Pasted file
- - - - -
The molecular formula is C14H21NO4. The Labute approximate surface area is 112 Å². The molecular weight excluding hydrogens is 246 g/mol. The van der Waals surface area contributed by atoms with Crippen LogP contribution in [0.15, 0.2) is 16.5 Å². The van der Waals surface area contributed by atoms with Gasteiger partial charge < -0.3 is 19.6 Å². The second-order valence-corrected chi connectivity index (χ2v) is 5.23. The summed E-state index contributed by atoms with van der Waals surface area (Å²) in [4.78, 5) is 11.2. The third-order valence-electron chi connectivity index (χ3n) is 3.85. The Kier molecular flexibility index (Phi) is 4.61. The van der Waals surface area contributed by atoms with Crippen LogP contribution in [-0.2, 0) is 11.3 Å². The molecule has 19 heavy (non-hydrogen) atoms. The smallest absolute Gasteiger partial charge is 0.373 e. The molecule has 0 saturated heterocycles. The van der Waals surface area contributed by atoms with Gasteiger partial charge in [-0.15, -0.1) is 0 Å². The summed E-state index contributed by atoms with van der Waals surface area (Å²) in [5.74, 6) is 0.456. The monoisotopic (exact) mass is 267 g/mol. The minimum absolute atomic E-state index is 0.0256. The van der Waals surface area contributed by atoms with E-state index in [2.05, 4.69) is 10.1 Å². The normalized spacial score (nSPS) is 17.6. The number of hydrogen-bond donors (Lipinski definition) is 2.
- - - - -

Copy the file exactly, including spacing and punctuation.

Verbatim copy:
The molecular formula is C14H21NO4. The Labute approximate surface area is 112 Å². The molecular weight excluding hydrogens is 246 g/mol. The van der Waals surface area contributed by atoms with Crippen LogP contribution in [0.15, 0.2) is 16.5 Å². The van der Waals surface area contributed by atoms with Gasteiger partial charge < -0.3 is 19.6 Å². The second-order valence-corrected chi connectivity index (χ2v) is 5.23. The summed E-state index contributed by atoms with van der Waals surface area (Å²) in [4.78, 5) is 11.2. The third-order valence-electron chi connectivity index (χ3n) is 3.85. The Kier molecular flexibility index (Phi) is 4.61. The van der Waals surface area contributed by atoms with Crippen LogP contribution in [-0.2, 0) is 11.3 Å². The molecule has 19 heavy (non-hydrogen) atoms. The smallest absolute Gasteiger partial charge is 0.373 e. The molecule has 0 saturated heterocycles. The van der Waals surface area contributed by atoms with Gasteiger partial charge in [-0.15, -0.1) is 0 Å². The summed E-state index contributed by atoms with van der Waals surface area (Å²) in [5.74, 6) is 0.456. The monoisotopic (exact) mass is 267 g/mol. The minimum absolute atomic E-state index is 0.0256. The van der Waals surface area contributed by atoms with E-state index in [2.05, 4.69) is 10.1 Å². The normalized spacial score (nSPS) is 17.6. The number of hydrogen-bond donors (Lipinski definition) is 2.